Police Chief Mario Balzic's sixth case: there's a new mayor in Rocksburg, PA, one of those simplifying self-righteous amateurs bent on law and order who can't leave anything alone. His calls never stop, even trapping Balzic in his refuge at Muscotti's Bar.|
There's a double robbery in two identical apartments, rented but hardly ever used by a Pittsburg drug dealer who's clean with the law. A young woman is found shot dead on the street. She can't be identified, but her murder has all the appearances of a professional hit. The mayor is near hysteria, and he smears the case all over Balzic, who not only has to solve the murder but teach his nosy new boss the not-so-plain facts of police work.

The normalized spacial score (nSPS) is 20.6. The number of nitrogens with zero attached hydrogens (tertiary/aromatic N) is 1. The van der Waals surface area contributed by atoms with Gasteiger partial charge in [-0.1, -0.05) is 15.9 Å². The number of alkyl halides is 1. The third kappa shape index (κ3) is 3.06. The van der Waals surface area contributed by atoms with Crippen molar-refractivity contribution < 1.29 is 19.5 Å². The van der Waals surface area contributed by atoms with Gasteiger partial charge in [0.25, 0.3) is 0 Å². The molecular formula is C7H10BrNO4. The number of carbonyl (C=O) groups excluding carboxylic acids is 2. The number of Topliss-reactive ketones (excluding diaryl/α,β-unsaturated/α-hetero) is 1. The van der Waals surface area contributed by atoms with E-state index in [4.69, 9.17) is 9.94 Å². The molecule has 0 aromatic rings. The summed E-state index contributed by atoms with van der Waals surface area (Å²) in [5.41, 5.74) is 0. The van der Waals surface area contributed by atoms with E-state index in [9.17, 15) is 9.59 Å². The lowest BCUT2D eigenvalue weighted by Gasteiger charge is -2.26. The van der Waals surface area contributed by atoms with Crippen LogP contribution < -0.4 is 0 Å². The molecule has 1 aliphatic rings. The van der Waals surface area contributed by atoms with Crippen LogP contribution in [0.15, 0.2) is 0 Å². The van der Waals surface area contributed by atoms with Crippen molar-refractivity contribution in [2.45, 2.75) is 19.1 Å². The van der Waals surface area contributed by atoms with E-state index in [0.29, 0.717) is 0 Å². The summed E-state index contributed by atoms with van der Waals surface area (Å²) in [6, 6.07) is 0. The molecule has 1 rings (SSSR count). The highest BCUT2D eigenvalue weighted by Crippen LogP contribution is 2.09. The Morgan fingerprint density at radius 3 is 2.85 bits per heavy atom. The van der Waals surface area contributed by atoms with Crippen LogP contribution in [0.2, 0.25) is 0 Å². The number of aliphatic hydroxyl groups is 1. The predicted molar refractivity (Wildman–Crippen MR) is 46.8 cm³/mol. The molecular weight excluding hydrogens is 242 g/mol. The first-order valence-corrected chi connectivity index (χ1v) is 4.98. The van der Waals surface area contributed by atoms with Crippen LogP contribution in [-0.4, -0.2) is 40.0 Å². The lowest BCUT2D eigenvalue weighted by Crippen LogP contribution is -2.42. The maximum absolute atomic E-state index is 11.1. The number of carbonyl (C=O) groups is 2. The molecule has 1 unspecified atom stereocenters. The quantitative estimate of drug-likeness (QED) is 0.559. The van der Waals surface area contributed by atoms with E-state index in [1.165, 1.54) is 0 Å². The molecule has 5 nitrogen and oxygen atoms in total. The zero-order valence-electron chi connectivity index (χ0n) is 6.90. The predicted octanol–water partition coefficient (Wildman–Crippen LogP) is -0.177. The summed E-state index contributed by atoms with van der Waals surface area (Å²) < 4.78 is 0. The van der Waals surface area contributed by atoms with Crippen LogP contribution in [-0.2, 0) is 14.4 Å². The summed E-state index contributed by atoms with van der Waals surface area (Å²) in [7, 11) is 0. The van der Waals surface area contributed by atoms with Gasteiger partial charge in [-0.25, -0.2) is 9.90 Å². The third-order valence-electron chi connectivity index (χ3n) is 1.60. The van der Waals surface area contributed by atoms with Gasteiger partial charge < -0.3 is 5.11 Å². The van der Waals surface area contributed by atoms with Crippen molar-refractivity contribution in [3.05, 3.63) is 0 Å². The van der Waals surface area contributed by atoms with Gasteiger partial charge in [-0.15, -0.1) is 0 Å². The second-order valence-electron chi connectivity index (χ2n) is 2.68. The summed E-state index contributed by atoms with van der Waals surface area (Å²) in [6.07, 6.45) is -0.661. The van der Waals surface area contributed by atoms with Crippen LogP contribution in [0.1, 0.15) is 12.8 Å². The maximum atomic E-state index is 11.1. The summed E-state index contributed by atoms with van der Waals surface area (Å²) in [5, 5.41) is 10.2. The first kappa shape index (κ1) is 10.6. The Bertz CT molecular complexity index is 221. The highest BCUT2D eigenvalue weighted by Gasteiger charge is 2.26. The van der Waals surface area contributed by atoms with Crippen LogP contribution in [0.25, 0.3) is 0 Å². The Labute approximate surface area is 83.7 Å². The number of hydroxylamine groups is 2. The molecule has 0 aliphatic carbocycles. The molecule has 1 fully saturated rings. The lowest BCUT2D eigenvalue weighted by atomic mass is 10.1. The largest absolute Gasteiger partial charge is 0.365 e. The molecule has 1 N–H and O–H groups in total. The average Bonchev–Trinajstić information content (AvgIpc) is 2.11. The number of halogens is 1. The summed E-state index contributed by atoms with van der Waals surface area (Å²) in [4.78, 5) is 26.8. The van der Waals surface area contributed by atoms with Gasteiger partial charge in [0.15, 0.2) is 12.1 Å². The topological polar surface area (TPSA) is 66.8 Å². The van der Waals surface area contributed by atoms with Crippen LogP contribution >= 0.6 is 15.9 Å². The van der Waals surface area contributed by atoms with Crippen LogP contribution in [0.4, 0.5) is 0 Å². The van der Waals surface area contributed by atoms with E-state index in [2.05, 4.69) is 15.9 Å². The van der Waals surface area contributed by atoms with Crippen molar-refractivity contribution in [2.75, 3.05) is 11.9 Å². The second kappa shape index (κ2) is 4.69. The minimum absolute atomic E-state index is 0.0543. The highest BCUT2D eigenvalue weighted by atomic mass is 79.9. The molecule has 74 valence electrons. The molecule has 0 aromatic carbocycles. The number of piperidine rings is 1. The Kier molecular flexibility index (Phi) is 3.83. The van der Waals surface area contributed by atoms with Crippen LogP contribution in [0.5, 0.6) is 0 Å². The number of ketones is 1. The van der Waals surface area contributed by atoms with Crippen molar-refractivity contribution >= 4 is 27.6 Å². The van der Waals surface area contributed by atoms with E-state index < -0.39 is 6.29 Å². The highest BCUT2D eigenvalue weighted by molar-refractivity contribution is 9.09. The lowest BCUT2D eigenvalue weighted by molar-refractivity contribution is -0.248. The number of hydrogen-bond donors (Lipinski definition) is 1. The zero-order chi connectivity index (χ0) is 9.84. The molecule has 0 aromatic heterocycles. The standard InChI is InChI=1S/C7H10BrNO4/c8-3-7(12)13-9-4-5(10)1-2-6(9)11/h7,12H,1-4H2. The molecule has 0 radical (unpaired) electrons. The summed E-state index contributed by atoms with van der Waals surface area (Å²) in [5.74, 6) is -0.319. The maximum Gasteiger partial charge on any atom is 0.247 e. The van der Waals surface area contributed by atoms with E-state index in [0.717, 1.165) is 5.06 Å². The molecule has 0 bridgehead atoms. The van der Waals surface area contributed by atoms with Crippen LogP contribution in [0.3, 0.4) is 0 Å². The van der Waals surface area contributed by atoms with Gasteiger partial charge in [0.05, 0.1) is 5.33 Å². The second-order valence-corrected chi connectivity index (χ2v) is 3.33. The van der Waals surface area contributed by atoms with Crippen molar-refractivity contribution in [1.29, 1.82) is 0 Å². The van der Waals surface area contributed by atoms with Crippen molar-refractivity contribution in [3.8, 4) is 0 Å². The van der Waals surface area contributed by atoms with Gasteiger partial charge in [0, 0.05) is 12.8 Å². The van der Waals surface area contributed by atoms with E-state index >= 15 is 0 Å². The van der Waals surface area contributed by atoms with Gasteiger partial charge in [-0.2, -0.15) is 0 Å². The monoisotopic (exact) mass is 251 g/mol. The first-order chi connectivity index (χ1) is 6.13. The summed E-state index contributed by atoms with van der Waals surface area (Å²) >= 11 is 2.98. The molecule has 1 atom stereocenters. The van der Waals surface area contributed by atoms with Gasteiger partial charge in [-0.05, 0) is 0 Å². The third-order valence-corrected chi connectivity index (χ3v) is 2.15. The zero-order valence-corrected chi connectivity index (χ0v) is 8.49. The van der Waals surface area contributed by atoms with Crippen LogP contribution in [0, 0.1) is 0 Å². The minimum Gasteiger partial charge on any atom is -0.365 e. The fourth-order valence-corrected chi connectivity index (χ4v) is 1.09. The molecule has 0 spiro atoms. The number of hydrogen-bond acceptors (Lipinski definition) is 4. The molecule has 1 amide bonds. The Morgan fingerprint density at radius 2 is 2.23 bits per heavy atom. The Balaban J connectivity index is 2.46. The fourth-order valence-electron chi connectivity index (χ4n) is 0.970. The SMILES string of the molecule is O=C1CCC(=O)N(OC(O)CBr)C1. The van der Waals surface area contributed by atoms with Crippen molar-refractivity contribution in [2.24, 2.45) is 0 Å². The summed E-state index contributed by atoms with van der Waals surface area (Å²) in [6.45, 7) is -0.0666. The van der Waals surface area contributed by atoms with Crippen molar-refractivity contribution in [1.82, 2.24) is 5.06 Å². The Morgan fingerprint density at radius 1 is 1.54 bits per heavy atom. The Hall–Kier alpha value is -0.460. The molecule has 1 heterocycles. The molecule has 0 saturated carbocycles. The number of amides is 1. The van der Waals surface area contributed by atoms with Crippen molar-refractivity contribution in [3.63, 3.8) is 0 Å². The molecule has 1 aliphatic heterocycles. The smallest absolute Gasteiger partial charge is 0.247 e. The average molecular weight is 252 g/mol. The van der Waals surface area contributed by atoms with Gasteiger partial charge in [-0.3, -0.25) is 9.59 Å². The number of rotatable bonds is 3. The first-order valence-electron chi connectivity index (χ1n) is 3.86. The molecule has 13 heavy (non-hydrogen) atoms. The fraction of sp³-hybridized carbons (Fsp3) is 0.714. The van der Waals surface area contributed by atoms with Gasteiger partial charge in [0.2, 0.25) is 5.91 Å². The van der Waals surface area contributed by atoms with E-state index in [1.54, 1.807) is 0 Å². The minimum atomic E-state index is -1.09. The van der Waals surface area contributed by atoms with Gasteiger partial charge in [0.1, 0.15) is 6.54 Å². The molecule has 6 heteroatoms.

It's an impossible assignment that turns raw and ugly (then uglier) because it's a drug case, Balzic's first; because corrupt state narcs are involved; and because the Rev. Rutherford Rufee, the exotic and superbly drawn boss of the local black underworld, is Balzic's best hope of solving the crime. And Rufee, a guileful genius, plays Balzic for his own vengeful purposes, purposes that overlap Balzic's own and climax in the never-never land of a bravura plea- bargaining deal all of which moves the mayor's education well up into graduate study. Balzic and the law don't lose, but the victory is hardly sweet.
There is not literary tyranny quite like a category. Constantine is a novelist who writes, we say, "detective fiction," but that misses what's most memorable about his books the superb rendition of social texture and of particular people embedded in it, something only our best novelist can do. Always A Body To Trade belongs to readers who shun catagories. It's familiar small-town Rocksburg, tough, immigrant working class and shot through with the verbal magic Constantine weaves out of everyday speech, heightened this time by miracles of Black English.